India and the Anglosphere Written by:
C Raja Mohan Topic in syllabus:
Bilateral, Regional and Global Groupings and Agreements involving India and/or affecting India’s interests. Effect of Policies and Politics of Developed and Developing Countries on India’s interests, Indian Diaspora. (GS-2) Analysis about:
This editorial talks about importance of India’s relations with the west, particularly Britain.Introduction:
How to understand Anglosphere?
- An Anglosphere — or the world of English-speaking people bound by common political beliefs, similar legal traditions, and shared geopolitical interests — was among the main ideas that animated the political movement in Britain that successfully pulled London out of the European Union.
- Sceptics have derided the Anglosphere as naive nostalgia for a long-lost empire. But with Brexit done and a trade deal in place with the EU, the Anglosphere is now likely to acquire some gravitas in British foreign policy.
Why is it beneficial for India to engage with the Anglosphere?
- Defining the ambit and mechanics of the Anglosphere will certainly take time. The idea of the Anglosphere has a long lineage in Britain’s history. In the late 19th century, Britain confronted deepening challenges to its global economic primacy and growing threats to the stability of the empire from within and rising powers from without.
- One response was to build a “Greater Britain” with imperial trade preferences and a common defence system. There were sweeping ideas of a single nation-state for the vast empire governed by a parliament sitting in London. But none of them was realistic. A modest version of this idea passed onto the Commonwealth as Britain’s main international vehicle after the Second World War.
- The contemporary debate on the Anglosphere encompasses several ideas. One is the notion of a liberal, free-trading Britain that stands apart from the regulatory state and closed market that Brussels was building. Reinforcing this idea was the notion of a “Global Britain” that reclaims its global maritime orientation, and rebuilds its deep linkages with the English-speaking world.
- For some, five nations — the UK, US, Canada, Australia and New Zealand — are at the core of the Anglosphere. Others define it more narrowly — the so-called CANZUK group that excludes the United States. A broader view sees economic and strategic collaboration with other states like India, Ireland, Singapore and Japan as part of rebuilding the Anglosphere.
- At present, only one institution reflects the possibilities of the Anglosphere — the so-called “Five Eyes” arrangement for intelligence sharing between the US, Canada, UK, Australia and New Zealand.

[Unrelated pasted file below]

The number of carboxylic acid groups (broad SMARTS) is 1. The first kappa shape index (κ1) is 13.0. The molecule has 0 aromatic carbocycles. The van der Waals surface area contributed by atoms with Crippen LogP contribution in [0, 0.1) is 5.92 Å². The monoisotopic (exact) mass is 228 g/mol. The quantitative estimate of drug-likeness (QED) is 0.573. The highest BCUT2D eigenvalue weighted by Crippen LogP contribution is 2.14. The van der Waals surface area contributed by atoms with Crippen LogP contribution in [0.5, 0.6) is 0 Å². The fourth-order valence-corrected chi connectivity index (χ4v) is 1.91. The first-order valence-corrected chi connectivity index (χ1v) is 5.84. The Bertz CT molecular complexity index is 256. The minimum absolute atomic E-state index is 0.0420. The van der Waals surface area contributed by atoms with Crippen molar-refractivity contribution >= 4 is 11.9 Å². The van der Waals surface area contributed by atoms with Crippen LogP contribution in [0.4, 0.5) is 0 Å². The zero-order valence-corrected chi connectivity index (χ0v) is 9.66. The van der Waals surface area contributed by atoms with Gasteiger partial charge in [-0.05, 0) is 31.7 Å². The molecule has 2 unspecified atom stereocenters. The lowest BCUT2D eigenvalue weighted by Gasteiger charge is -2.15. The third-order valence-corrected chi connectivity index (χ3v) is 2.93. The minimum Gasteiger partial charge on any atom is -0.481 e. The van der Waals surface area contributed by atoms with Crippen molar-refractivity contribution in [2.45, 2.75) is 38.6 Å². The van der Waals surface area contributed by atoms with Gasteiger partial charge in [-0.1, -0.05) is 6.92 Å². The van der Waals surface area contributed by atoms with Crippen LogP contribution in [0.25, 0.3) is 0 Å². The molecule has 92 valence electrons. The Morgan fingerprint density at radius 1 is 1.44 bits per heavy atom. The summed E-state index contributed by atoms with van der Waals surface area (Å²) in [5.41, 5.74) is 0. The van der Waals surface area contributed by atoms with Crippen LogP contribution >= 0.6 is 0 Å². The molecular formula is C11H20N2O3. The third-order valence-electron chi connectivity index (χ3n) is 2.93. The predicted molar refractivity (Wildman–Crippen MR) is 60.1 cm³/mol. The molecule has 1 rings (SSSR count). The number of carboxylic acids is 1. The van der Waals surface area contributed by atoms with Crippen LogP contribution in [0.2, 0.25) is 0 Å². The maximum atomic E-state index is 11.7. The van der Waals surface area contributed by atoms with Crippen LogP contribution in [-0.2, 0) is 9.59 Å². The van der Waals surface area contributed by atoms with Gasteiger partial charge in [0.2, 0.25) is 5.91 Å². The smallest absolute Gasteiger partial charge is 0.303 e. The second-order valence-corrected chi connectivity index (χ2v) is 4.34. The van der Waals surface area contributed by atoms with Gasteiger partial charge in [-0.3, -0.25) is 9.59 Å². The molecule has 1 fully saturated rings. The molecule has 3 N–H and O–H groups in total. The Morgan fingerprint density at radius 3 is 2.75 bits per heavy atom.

- Britain and India today are at roughly $2.7 trillion and occupy the fifth and sixth places in the GDP rankings. But India is well on its way to overtake Britain in the next few years and emerge as the thirdlargest economy in the world in the next decade.
- While the Indian elite continues to rant against colonial Britain in public, it relishes, in private, the deep comfort with the Anglo-Saxon elite. There is no such hypocrisy in the Indian middle classes that have unhesitatingly embraced the English speaking world. The US, Canada, Britain, Australia, and New Zealand remain the preferred Indian destinations for study, work and emigration.
- The Indian diaspora is thriving in these nations and is very much part of the political life in the Englishspeaking world. Kamala Harris will soon be sworn in as US Vice President. Three of Johnson’s cabinet rank ministers are Indian and four of Justin Trudeau’s ministers are of Indian origin. Indians are among the fastest-growing minorities in Australia and New Zealand. India is already tied deeply to the Anglosphere, whether Delhi wants it or not.
- Two other factors are equally important — the emerging economic complementarity between India and the Anglosphere as well as the shared geopolitical interest in constructing a stable balance of power in the Indo-Pacific. These imperatives have already nudged India into a greater bilateral commercial and security cooperation with the prospective members of the Anglosphere.
- The Indian elite could emulate the Chinese in transcending the colonial mindset. Delhi today can deal with the Anglosphere on its own terms and for mutual benefit. Unlike China, India does not have to work too hard to realise the natural potential of its cooperation with the Anglosphere.